by Luke Landes

As I mentioned earlier, I finally picked up the Martin D-15 acoustic guitar I’ve been planning to buy since August last year. Here are some tips if you’re thinking about buying a musical instrument. First, if you are buying an instrument for your son or daughter just starting out, you may find out later that ... Continue reading this article…

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Bad Job-Hunting Tips You Must Avoid, Part 2

by Luke Landes

Penelope Trunk from Yahoo Finance published an article busting job-hunting myths. I looked at several of her un-tips yesterday and in Part 2, I’ll finish off my thoughts. Bad Rule No. 5: Don’t have typos in your résumé I’m not recommending that you misspell words on purpose, but I am recommending that you chill out ... Continue reading this article…

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Question for Readers: Static Cling

by Luke Landes

Here’s a question I haven’t been able to find a satisfying answer for, so I’m hoping some readers can provide some insight, perhaps from personal experience. I have one pair of khaki pants that seems to hold static electricity constantly. Using fabric softener sheets in the dryer has done nothing to help, and it’s very ... Continue reading this article…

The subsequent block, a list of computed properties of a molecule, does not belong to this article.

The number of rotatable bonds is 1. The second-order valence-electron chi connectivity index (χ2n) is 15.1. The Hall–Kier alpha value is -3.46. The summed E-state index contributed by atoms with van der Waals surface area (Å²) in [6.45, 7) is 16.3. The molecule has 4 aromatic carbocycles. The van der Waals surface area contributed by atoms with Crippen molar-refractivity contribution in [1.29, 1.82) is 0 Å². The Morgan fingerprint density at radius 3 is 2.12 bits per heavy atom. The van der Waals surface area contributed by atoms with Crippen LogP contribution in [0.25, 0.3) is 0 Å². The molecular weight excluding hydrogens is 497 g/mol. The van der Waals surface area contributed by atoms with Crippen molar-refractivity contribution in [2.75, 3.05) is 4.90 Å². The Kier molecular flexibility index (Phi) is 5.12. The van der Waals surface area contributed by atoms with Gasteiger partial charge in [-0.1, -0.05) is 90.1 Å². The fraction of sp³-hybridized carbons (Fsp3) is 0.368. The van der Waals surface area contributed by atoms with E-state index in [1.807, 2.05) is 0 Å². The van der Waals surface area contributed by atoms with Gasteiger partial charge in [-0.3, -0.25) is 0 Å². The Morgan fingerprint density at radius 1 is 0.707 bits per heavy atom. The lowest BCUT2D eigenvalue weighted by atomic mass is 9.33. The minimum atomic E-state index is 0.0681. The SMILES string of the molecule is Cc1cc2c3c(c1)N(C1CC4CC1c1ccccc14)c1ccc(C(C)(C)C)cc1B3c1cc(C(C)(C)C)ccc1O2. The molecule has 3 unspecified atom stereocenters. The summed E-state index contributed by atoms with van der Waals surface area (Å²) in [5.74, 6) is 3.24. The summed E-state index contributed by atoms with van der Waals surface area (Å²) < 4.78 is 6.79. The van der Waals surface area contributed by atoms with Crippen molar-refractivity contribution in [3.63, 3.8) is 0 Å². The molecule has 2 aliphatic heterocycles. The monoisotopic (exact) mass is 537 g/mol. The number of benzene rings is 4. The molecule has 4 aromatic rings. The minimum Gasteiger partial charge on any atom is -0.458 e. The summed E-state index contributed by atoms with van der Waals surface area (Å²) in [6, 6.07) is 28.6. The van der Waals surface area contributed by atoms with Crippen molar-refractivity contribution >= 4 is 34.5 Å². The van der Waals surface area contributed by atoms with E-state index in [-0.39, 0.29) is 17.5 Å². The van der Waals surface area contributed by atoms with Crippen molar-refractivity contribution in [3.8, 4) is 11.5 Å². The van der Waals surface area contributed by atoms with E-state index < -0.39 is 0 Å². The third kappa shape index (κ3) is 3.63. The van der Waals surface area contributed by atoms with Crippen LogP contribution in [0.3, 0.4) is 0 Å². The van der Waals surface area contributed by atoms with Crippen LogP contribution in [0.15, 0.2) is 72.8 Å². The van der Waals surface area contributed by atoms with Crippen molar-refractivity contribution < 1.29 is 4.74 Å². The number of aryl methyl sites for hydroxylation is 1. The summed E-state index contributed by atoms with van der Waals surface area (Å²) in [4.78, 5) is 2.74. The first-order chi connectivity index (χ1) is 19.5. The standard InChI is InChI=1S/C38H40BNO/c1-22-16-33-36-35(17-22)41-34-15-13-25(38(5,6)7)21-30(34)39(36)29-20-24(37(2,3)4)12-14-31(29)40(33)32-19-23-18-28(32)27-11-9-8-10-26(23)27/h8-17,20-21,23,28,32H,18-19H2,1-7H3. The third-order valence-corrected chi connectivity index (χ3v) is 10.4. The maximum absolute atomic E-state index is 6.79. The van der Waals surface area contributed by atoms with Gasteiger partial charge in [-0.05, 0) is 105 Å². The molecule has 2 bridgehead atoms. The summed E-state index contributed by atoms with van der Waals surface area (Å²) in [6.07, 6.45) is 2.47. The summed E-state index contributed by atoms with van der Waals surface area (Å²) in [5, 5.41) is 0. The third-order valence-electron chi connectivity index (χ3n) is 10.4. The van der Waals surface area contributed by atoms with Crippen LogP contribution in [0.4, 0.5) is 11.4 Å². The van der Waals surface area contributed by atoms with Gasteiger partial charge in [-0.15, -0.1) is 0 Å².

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Suze Orman’s 5 Tips for 2007

by Luke Landes

We’re rolling into the new year, a perfect time for gurus to repeat their favorite nuggets of advice. Suze Orman, who writes a column for Yahoo Finance, has published the five best financial moves for 2007. Here are her tips, which don’t have much relationship to 2007 specifically, but are good ideas in general. 1. ... Continue reading this article…

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Rule for Building Wealth: Go Heavy on Stocks

by Luke Landes

The latest “rule of thumb” is to subtract your age from 120. The resulting number is the percentage of your allocation that should be invested in stocks, optimally through index fund investing. This was rule #6 in Money Magazine’s 25 Rules to Grow Rich By. In The Bogleheads’ Guide to Investing (asset allocation chapter reviewed ... Continue reading this article…

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Rule for Building Wealth: Make Saving Automatic

by Luke Landes

In July 2002, I opened an account at ING Direct and created a scheduled transaction. Every two weeks, when my day job paycheck was deposited, a portion of this money was automatically passed through directly into my new Emergency Fund. A few months earlier, I became eligible for investing in my company’s 401(k). This is ... Continue reading this article…

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Letter From Reader: 2007 Financial Literacy Calendar

by Luke Landes